The Low Passions
The Lord came down because God wasn’t enough.
He lies on sodden cardboard behind bushes
in the churchyard. Wrapped in faded red. A sleeping bag
he found or traded for. Dark stains like clouds
before a downpour. The stone wall beside him rising,
always rising, the edges of stone going blunt
where the choirboy climbs. He opens his mouth,
but nothing goes in and nothing comes out.
Like the sideshow man who long ago lost
his right testicle to the crossbar of a Huffy.
He peddles the leftover pain. The stitches clipped
a week later by his father, the fiberglass bathtub
running with color, the puffy new scar,
the crooked look of the pitted half-sack.
He tells me you only need one nut, and I want
to believe him. I want to believe he can still
get it up. I want to believe he has daughters, sons,
a grandchild on the way, a wife at home
in a blue apron baking. But why this day-old bread
from the dumpster, this stash of hollow bottles
in the buckthorn, this wrinkled can of Pabst?
The Lord came down because God wasn’t enough.
Because the childless man draws the bathwater
and cries. Because the choirboy never sings
as he climbs. Because the bread has all molded
and the mouths are all open. Open to the clotting air.
Homeless, anything helps. Anything. Anything you can
spare. God bless you, God bless you, God bless. God,
Lord God, God God, good God, good Lord very good God.
Gathering Firewood on Tinpan
I bundle them against my chest, not sure
if they’re dry enough. Gauging how long
they’ll keep me warm by the thickness.
I step around carefully, looking for
the deadest, searching the low places
for something small and old that will catch.
I pick up the dander loosened
as my father folds his hands, lowers his head.
The rolling thunder on the surface of a nail.
I pick up the cross that seesaws his chest
with each step. The day I lost my faith.
The night my dog ran away and came back sick.
The battery-pump of her final breath.
Still wondering if she left alone,
or if my father walked her out of this world.
Still wondering what he used for a leash.
I go further into the trees and find
more fuel. My friends faded on oxy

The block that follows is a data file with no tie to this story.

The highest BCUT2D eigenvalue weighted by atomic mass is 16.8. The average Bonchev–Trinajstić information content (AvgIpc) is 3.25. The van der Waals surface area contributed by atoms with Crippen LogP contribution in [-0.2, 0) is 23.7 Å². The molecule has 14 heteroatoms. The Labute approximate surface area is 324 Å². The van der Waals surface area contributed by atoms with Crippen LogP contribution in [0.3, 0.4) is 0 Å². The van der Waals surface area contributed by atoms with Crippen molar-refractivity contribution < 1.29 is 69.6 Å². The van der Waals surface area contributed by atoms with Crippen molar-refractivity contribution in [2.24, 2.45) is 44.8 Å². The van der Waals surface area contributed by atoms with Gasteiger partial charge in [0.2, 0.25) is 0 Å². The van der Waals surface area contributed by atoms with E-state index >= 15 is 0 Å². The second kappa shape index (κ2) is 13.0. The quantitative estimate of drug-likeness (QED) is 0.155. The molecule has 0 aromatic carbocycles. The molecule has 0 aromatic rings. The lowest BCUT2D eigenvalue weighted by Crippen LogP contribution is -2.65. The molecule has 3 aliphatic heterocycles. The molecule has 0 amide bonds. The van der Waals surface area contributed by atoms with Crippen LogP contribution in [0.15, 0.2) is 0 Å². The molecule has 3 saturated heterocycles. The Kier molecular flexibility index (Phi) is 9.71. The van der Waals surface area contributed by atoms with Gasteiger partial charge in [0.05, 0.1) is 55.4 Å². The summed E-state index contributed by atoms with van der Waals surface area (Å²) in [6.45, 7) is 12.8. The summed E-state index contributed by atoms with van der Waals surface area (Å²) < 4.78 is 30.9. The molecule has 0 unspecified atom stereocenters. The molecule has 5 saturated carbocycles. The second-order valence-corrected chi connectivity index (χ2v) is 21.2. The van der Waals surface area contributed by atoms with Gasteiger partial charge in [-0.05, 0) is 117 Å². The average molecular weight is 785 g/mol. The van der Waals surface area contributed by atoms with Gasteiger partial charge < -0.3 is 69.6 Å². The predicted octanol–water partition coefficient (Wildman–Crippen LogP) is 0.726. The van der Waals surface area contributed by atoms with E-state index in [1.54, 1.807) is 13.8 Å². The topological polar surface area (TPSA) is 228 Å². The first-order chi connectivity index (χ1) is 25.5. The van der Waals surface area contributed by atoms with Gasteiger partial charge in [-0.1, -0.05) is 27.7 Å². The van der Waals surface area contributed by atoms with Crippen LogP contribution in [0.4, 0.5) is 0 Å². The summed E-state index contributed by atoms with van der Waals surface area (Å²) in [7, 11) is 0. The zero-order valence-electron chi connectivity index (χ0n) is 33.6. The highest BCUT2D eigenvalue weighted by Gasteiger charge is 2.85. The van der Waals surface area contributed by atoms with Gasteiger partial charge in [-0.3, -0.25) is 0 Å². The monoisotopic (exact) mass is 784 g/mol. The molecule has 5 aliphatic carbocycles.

and percocet. My cousin Scott
buried young in the floodplain.
My brother and the ways I burden him.
Living it over and over each night.
My father walking into every dream.
My fire not bright enough to reveal anything.
Not even his face. Not even the leash.
To My Cousin Scott with Nothing
I didn’t look under the hood the way you would have.
An old Ford hardtop wedged between two trees
in a cornfield as if it was parked there before
the trees took root. The backdoor jimmied open.
The steering wheel in place, but the pedals gone.
I was walking a shortcut to the hospital
because you were dying again. You’d been dying
for so long it was hard to say from what.
Ten years ago it was liquor, which led to diabetes.
Now add cancer. Now pneumonia. The first drops
of rain nickel-and-dimed the windshield but lacked
the body to run the glass. They sat like solo climbers
bivouacked at night on a bald granite face.
I stretched out on what was left of the backseat,
the springs squealing at the pressure points
as if to complain of the various weights of me.
Meanwhile you were adding up to less and less.
Forget about muscle––your skin waxed down
to a window pane, your limbs thickest at the joints.
And as I lay in that totaled car waiting out the storm,
all I could think about was how you waterskied
at the family cabin years ago, how you slalomed
with a natural’s ease, held the towrope one-handed,
carved walls outside the wake, threw eight-foot sprays.
And after a few days in the emergency wing
getting half your liver removed, followed by
that short stint in rehab, I remember the last time
you tried––the same old life vest so oversized
you had to switch it for a kid’s one. The easy
bruises on your shins. The towrope assuming
from your hands like a loon before you could lift
above the wake. What happened to that athlete?
That engineer? What slipped from your hands
and skidded across the lake and sank? I couldn’t sleep.
The wind picked up. Raindrops veined into each other
and pooled, sluicing down in chutes to the hood.
And honestly Scott, I wish I could say the surgery
failed, or the cancer spread, or the pneumonia found
a foothold. I wish I could tell you I never made it
to the hospital to see you. That in the end it rained all night
and bad luck struck one or the other of the trees
I was under. I wish I could believe the reasons
the preacher gave at the funeral, or the mumbles
of our mothers under the motor-drone on the drive home.
But the truth is, you lived on for years. Thinned
your six-foot-four frame to ninety-five pounds
fully dressed and wet. You didn’t lose a fight.
Nothing was after you. You moved up to the family cabin
to avoid paying rent, smoked Camels
with the curtains drawn and the television on,
though you didn’t watch it, and one day you were gone.
Anders Carlson-Wee is the author of The Low Passions (W.W. Norton, 2019). He has received fellowships from the National Endowment for the Arts, the McKnight Foundation, Bread Loaf, the Sewanee Writers’ Conference, and the Napa Valley Writers’ Conference. His work has appeared in The Nation, The Kenyon Review, Tin House, Ploughshares, BuzzFeed, Best New Poets, and The Best American Nonrequired Reading. His chapbook, Dynamite, won the Frost Place Chapbook Prize. He is codirector of the award-winning poetry film, Riding the Highline, and winner of Ninth Letter’s Poetry Award, Blue Mesa Review’s Poetry Prize, New Delta Review’s Editors’ Choice Prize, and the 2017 Poetry International Prize. He lives in Minneapolis.